Etymology
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various (adj.)

early 15c., "characterized by variety," from Latin varius "changing, different, diverse" (see vary). Meaning "different from one another, having a diversity of features" is recorded from 1630s. Related: Variously.

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yow 
exclamation, with various meanings, mid-15c.
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mould 

chiefly British English spelling of mold (q.v.) in various senses. Related: Moulded; moulding.

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stand-pipe (n.)
"upright pipe," in various technical senses, 1810, from stand (v.) + pipe (n.).
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pluripotential (adj.)

"capable of developing in any of various directions," 1925, from pluri- + potential. Related: Pluripotent; pluripotency.

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sundry (adj.)
Old English syndrig "separate, apart, special, various, distinct, characteristic," from sundor "separately, apart, asunder" (see sunder) + -y (2). Compare Old High German suntaric, Swedish söndrig "broken, tattered." Meaning "several" is from 1375. As a noun, from mid-13c. with the sense "various ones." Phrase all and sundry is from late 14c.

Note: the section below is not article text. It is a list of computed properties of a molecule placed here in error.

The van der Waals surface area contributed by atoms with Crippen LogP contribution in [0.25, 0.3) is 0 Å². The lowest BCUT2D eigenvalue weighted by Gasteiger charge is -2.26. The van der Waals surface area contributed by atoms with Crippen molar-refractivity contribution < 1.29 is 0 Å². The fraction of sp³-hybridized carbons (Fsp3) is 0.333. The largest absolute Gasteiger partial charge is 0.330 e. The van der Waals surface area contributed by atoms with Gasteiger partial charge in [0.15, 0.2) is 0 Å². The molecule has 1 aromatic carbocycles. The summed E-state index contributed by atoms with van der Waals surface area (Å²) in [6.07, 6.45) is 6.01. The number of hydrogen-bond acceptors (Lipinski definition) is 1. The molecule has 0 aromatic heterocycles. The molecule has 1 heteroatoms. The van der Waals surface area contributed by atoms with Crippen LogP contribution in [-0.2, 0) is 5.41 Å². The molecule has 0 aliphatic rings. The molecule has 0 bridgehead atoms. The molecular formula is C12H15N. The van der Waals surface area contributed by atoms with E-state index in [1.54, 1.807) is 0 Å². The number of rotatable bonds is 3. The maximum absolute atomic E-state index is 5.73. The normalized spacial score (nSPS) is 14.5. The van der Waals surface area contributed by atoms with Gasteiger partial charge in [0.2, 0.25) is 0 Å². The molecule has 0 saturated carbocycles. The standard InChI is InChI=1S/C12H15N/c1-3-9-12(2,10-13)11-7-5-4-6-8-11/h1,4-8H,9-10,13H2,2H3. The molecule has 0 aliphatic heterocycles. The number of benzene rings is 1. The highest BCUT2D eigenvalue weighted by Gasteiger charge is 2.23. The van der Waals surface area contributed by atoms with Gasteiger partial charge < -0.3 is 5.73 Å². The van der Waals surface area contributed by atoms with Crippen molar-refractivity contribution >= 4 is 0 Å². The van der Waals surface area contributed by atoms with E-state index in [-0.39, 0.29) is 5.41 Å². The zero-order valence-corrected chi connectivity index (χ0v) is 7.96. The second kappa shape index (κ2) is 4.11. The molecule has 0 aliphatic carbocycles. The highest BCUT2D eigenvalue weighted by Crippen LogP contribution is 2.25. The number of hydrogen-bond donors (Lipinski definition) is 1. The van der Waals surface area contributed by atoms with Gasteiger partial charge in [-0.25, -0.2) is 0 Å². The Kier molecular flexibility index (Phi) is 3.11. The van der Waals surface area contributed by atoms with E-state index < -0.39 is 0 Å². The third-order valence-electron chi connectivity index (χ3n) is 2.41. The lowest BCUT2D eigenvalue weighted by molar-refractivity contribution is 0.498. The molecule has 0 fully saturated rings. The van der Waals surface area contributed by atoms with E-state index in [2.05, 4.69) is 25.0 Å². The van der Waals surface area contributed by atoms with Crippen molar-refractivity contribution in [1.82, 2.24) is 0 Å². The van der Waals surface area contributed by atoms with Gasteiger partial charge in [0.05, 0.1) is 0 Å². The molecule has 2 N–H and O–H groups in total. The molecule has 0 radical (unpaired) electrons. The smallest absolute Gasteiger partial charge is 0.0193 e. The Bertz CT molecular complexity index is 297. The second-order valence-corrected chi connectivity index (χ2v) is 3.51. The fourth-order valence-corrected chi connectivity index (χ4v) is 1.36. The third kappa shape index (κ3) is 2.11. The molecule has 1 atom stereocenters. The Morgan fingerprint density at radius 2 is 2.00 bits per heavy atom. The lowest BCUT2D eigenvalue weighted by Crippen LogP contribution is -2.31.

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heal-all (n.)

1570s, "universal remedy," from heal + all; applied since 1814 to various plants supposed to possess healing virtues. The native word for panacea. For the formation, compare save-all "means of preventing loss or waste" (by 1640s), at first general, used over time of various contrivances.

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devil-fish (n.)

a term used of various large and uncanny marine animals, by 1814, from devil (n.) + fish (n.).

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materialist (n.)
1660s and after in various philosophical and theological senses, on model of French matérialiste, from material (n.) + -ist. Also see materialism.
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milkweed (n.)
1590s, from milk (n.) + weed (n.); used in reference to various plants whose juice resembles milk.
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